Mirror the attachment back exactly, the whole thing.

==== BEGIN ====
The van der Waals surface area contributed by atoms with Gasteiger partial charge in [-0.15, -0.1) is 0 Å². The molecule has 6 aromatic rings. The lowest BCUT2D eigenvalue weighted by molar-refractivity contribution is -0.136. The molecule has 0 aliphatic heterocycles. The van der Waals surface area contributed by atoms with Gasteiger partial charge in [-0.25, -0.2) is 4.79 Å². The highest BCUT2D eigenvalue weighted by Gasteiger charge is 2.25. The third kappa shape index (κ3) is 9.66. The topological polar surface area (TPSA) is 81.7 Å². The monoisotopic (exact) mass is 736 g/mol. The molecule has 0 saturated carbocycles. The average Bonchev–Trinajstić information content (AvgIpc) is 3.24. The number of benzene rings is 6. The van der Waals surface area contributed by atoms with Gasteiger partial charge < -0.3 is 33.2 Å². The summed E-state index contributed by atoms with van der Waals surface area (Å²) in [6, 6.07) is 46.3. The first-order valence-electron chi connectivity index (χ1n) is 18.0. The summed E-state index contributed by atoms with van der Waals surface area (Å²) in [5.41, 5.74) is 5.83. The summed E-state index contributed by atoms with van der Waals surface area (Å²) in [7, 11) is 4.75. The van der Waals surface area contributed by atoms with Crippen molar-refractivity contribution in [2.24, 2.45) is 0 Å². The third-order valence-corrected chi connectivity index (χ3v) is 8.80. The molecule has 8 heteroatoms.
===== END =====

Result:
The van der Waals surface area contributed by atoms with Gasteiger partial charge in [-0.15, -0.1) is 0 Å². The molecule has 6 aromatic rings. The lowest BCUT2D eigenvalue weighted by molar-refractivity contribution is -0.136. The molecule has 0 aliphatic heterocycles. The van der Waals surface area contributed by atoms with Gasteiger partial charge in [-0.25, -0.2) is 4.79 Å². The highest BCUT2D eigenvalue weighted by Gasteiger charge is 2.25. The third kappa shape index (κ3) is 9.66. The topological polar surface area (TPSA) is 81.7 Å². The monoisotopic (exact) mass is 736 g/mol. The molecule has 0 saturated carbocycles. The average Bonchev–Trinajstić information content (AvgIpc) is 3.24. The number of benzene rings is 6. The van der Waals surface area contributed by atoms with Gasteiger partial charge < -0.3 is 33.2 Å². The summed E-state index contributed by atoms with van der Waals surface area (Å²) in [6, 6.07) is 46.3. The first-order valence-electron chi connectivity index (χ1n) is 18.0. The summed E-state index contributed by atoms with van der Waals surface area (Å²) in [5.41, 5.74) is 5.83. The summed E-state index contributed by atoms with van der Waals surface area (Å²) in [7, 11) is 4.75. The van der Waals surface area contributed by atoms with Crippen molar-refractivity contribution in [2.24, 2.45) is 0 Å². The third-order valence-corrected chi connectivity index (χ3v) is 8.80. The molecule has 8 heteroatoms.